An antidote to the information overload of modern times is an old-school magazine with proper editing etc, a good example of which is The Observatory. I comment there occasionally, much less often than on blogs but with a bit more care, e.g. on the history of Hubble's Law and on strange assumptions some people make about cosmology, including just general confusion (this comment generated a comment by the person who had made the remark I had commented on; I in turn replied to this reply to my comment on a comment on a talk). One thing I like about the Magazine are topics one wouldn't find in most or all other astronomical journals, often with a personal, literary or historical angle. Sadly, I have to point out mistakes even in the case of well known authors and publishers. Sometimes, modern ideas have roots in older ideas. Some of these are genuinely prescient, others are merely superficially similar. clear up the confusion

I've also written several book reviews for The Observatory: of How It Began by C. Impey; of The Book of Universes by J. D. Barrow; of Fifty Years of Quasars, which is a collection of contributions from various authors; of Beating the Odds, which is a biography of Milne by one of his daughters, Meg Weston Smith; of Revealing the Heart of the Galaxy by Bob Sanders; of Our Mathematical Universe by Max Tegmark; of The Perfect Theory by Pedro G. Ferreira; of In Search of the True Universe by Martin Harwit; of Astronomy for Young and Old by Walter Kraul; of Flags of the Night Sky by André Bordeleau; of Relativity and Gravitation edited by Jiří Bičák & Tomáš Ledvinka; of General Relativity, Cosmology and Astrophysics edited by Jiří Bičák & Tomáš Ledvinka; of The Falling Sky by Pippa Goldschmidt; of Cosmigraphics by Michael Benson; of An Introduction to Galaxies and Cosmology edited by Mark H. Jones, Robert J. A. Lambourne, & Stephen Serjeant; of The Cosmic Microwave Background by Rhodri Evans; of Post-Planck Cosmology edited by Cedric Deffayet et al.; of Sleeping Beauties in Theoretical Physics by T. Padmanabhan; of To Explain the World: The Discovery of Modern Science by Steven Weinberg; of Universe Unveiled: The Cosmos in my Bubble Bath by C. V. Vishveshwara; of Extragalactic Astronomy and Cosmology, 2nd edition by Peter Schneider; of Seven Brief Lessons on Physics by Carlo Rovelli; of The Expanding Universe: A Primer on Relativistic Cosmology by William D. Heacox; of 50 Astronomy Ideas You Really Need to Know by Giles Sparrow; of The Hunt for Vulcan by Thomas Levenson; of Deconstructing Cosmology by Bob Sanders; of Galaxy by James Geach; of Physics: The Ultimate Adventure by R. Barrett, P. P. Delsanto & A. Tartaglia; of From the Realm of the Nebulae to Populations of Galaxies edited by M. D'Onofrio, Roberto Rompazzo & Simone Zaggia; of Light After Dark. I. The Structure of the Sky by C. Francis; of A Fortunate Universe by Geraint F. Lewis & Luke Barnes; of Time Machine Tales by P. J. Nahin; of The Philosophy of Cosmology edited by K. Chamcham, J. Silk, J. D. Barrow & S. Saunders; of Before Time Began by Helmut Satz; of The Origin of Mass by J. Iliopoulos; of Where the Universe Came From by various authors; of The Cosmic Zoo by Dirk Schulze-Makuch & William Bains; of On Gravity by Anthony Zee; of Introduction to Cosmology by Barbara Ryden; of Gravitational Waves by Brian Clegg; of Shape Dynamics by Flavio Mercati; of The Astronomy Book by Jacqueline Mitton, David W. Hughes, Robert Dinwiddie, Penny Johnson & Tom Jackson; of Conjuring the Universe by Peter Atkins; of Quantum Space by Jim Baggott; Astrophysics for People in a Hurry by Neil deGrasse Tyson; Space–Time–Matter by Paul S. Wesson & James M. Overduin.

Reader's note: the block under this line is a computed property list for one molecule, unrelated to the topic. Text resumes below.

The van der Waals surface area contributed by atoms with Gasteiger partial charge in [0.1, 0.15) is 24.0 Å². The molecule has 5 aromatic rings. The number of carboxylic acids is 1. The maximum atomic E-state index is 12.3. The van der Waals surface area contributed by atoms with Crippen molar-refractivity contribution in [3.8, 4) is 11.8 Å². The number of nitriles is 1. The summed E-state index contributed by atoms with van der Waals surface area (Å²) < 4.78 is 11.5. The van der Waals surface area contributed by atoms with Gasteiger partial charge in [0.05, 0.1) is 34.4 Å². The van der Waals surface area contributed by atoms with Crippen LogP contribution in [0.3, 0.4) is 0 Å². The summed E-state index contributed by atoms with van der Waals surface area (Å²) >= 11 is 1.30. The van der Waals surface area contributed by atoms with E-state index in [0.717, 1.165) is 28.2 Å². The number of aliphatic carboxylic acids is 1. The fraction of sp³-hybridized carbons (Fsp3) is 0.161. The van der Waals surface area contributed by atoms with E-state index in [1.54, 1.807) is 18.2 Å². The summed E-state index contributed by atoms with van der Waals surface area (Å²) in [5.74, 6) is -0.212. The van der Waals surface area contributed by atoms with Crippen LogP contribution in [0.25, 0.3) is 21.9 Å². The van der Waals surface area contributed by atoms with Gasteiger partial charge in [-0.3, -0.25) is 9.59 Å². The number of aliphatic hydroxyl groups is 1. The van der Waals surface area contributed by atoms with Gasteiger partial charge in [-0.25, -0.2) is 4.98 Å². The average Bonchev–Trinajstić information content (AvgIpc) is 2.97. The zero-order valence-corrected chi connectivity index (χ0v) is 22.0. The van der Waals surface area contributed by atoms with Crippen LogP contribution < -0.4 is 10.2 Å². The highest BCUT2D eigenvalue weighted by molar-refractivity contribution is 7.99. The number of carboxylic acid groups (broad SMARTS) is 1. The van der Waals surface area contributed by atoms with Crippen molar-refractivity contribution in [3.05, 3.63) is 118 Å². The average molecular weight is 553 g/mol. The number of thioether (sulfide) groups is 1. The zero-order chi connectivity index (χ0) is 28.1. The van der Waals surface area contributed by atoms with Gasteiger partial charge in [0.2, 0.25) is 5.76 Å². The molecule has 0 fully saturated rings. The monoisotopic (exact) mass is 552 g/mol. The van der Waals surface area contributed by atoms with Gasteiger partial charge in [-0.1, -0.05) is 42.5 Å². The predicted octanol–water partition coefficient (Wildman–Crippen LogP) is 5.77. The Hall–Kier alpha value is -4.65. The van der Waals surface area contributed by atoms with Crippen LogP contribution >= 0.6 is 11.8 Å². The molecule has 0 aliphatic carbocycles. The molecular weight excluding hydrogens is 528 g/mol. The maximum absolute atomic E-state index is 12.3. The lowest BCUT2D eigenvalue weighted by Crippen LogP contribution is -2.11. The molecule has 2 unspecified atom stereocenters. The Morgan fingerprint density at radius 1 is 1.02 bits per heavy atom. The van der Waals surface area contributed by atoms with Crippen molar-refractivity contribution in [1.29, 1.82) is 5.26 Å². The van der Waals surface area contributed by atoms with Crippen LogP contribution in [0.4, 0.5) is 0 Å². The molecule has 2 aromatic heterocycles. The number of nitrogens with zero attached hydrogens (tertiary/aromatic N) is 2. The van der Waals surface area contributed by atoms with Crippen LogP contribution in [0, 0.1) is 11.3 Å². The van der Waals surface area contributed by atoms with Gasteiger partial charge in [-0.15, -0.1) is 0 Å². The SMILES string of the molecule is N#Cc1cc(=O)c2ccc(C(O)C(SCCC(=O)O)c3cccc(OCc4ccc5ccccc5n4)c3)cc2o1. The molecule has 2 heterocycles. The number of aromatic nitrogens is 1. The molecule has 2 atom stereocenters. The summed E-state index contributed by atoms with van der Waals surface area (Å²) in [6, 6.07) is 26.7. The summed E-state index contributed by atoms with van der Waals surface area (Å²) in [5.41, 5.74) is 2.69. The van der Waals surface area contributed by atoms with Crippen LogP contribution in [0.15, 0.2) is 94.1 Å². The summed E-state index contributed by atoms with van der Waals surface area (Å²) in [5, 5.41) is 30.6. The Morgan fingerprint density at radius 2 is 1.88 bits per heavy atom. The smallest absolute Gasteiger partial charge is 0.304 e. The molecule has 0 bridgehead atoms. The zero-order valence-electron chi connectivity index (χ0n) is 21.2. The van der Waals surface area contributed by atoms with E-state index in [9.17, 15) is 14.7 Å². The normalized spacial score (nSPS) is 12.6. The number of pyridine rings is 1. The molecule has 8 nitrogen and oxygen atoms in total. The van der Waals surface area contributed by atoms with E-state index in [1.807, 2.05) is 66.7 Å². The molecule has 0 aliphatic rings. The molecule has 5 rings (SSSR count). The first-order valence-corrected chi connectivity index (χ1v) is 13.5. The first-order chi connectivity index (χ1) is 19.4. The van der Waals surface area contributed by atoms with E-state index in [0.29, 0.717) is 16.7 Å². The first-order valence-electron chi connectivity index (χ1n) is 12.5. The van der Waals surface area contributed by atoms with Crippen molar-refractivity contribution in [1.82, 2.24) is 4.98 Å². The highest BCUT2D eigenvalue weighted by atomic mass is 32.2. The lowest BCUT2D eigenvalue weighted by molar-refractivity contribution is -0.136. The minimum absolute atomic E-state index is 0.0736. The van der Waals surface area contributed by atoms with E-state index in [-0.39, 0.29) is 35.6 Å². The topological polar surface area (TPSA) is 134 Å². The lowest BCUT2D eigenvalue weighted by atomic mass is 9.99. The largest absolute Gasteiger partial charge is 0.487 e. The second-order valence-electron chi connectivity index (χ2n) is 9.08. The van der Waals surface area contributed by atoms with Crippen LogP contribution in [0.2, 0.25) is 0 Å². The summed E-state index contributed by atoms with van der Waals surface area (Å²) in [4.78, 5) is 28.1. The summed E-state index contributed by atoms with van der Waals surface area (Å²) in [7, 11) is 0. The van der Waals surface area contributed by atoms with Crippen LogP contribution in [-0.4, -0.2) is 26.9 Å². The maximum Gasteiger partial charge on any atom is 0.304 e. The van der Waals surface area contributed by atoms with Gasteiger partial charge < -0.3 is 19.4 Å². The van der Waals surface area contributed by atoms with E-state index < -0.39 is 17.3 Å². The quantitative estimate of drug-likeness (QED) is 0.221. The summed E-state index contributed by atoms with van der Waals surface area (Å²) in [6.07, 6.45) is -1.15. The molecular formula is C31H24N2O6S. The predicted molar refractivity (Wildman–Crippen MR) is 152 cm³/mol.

I have also translated The Cambridge Photographic Atlas of Galaxies by Michael König & Stefan Binnewies.



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last modified on Friday, September 27, 2019 at 01:42:57 PM by helbig@astro.mNuOlStPiAvMa!x.de